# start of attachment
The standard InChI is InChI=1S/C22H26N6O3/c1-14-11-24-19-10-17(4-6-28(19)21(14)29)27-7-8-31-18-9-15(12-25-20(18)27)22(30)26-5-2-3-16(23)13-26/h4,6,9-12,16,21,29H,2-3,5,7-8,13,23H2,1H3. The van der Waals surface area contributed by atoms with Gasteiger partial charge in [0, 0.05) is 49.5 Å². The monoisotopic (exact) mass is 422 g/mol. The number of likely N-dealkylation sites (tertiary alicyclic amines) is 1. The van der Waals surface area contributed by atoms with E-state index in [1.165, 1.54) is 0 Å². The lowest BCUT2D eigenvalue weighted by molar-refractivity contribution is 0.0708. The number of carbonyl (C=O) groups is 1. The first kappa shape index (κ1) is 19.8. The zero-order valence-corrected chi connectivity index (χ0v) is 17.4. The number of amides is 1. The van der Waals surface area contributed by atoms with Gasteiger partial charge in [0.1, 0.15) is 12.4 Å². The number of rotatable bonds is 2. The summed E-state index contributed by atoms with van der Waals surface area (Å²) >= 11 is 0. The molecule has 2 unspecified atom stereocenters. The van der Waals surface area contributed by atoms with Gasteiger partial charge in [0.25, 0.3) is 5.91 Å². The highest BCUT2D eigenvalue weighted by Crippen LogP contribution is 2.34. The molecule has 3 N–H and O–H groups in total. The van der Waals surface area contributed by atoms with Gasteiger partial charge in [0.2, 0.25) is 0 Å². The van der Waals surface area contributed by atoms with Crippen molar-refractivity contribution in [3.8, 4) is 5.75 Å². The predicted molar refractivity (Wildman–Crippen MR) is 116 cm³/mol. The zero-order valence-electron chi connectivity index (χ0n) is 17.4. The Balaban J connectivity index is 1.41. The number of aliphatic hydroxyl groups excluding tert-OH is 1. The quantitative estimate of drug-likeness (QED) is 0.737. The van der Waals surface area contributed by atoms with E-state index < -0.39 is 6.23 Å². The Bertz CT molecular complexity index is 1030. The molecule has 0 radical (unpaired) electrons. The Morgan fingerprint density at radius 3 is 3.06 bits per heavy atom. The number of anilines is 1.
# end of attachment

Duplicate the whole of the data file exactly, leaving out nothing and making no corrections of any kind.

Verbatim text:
The standard InChI is InChI=1S/C22H26N6O3/c1-14-11-24-19-10-17(4-6-28(19)21(14)29)27-7-8-31-18-9-15(12-25-20(18)27)22(30)26-5-2-3-16(23)13-26/h4,6,9-12,16,21,29H,2-3,5,7-8,13,23H2,1H3. The van der Waals surface area contributed by atoms with Gasteiger partial charge in [0, 0.05) is 49.5 Å². The monoisotopic (exact) mass is 422 g/mol. The number of likely N-dealkylation sites (tertiary alicyclic amines) is 1. The van der Waals surface area contributed by atoms with E-state index in [1.165, 1.54) is 0 Å². The lowest BCUT2D eigenvalue weighted by molar-refractivity contribution is 0.0708. The number of carbonyl (C=O) groups is 1. The first kappa shape index (κ1) is 19.8. The zero-order valence-corrected chi connectivity index (χ0v) is 17.4. The number of amides is 1. The van der Waals surface area contributed by atoms with Gasteiger partial charge in [0.1, 0.15) is 12.4 Å². The number of rotatable bonds is 2. The summed E-state index contributed by atoms with van der Waals surface area (Å²) >= 11 is 0. The molecule has 2 unspecified atom stereocenters. The van der Waals surface area contributed by atoms with Gasteiger partial charge in [0.25, 0.3) is 5.91 Å². The highest BCUT2D eigenvalue weighted by Crippen LogP contribution is 2.34. The molecule has 3 N–H and O–H groups in total. The van der Waals surface area contributed by atoms with Gasteiger partial charge in [0.2, 0.25) is 0 Å². The van der Waals surface area contributed by atoms with Crippen molar-refractivity contribution in [3.8, 4) is 5.75 Å². The predicted molar refractivity (Wildman–Crippen MR) is 116 cm³/mol. The zero-order valence-electron chi connectivity index (χ0n) is 17.4. The Balaban J connectivity index is 1.41. The number of aliphatic hydroxyl groups excluding tert-OH is 1. The quantitative estimate of drug-likeness (QED) is 0.737. The van der Waals surface area contributed by atoms with E-state index < -0.39 is 6.23 Å². The Bertz CT molecular complexity index is 1030. The molecule has 0 radical (unpaired) electrons. The Morgan fingerprint density at radius 3 is 3.06 bits per heavy atom. The number of anilines is 1.